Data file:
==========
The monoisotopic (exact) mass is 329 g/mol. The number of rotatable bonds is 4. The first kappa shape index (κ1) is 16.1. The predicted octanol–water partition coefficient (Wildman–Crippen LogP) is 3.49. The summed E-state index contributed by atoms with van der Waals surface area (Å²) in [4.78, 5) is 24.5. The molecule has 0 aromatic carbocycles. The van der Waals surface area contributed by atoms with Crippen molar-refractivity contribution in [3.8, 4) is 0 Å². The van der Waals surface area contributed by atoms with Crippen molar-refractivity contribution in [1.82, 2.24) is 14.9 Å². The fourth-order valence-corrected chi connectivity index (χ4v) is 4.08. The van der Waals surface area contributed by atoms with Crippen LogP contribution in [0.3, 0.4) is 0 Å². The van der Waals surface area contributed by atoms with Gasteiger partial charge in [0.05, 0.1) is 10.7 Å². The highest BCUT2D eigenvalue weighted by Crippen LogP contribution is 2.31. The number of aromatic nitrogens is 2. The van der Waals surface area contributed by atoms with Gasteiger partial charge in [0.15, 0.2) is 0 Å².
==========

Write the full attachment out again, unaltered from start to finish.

The monoisotopic (exact) mass is 329 g/mol. The number of rotatable bonds is 4. The first kappa shape index (κ1) is 16.1. The predicted octanol–water partition coefficient (Wildman–Crippen LogP) is 3.49. The summed E-state index contributed by atoms with van der Waals surface area (Å²) in [4.78, 5) is 24.5. The molecule has 0 aromatic carbocycles. The van der Waals surface area contributed by atoms with Crippen molar-refractivity contribution in [3.8, 4) is 0 Å². The van der Waals surface area contributed by atoms with Crippen molar-refractivity contribution in [1.82, 2.24) is 14.9 Å². The fourth-order valence-corrected chi connectivity index (χ4v) is 4.08. The van der Waals surface area contributed by atoms with Crippen LogP contribution in [0.3, 0.4) is 0 Å². The van der Waals surface area contributed by atoms with Gasteiger partial charge in [0.05, 0.1) is 10.7 Å². The highest BCUT2D eigenvalue weighted by Crippen LogP contribution is 2.31. The number of aromatic nitrogens is 2. The van der Waals surface area contributed by atoms with Gasteiger partial charge in [0.15, 0.2) is 0 Å².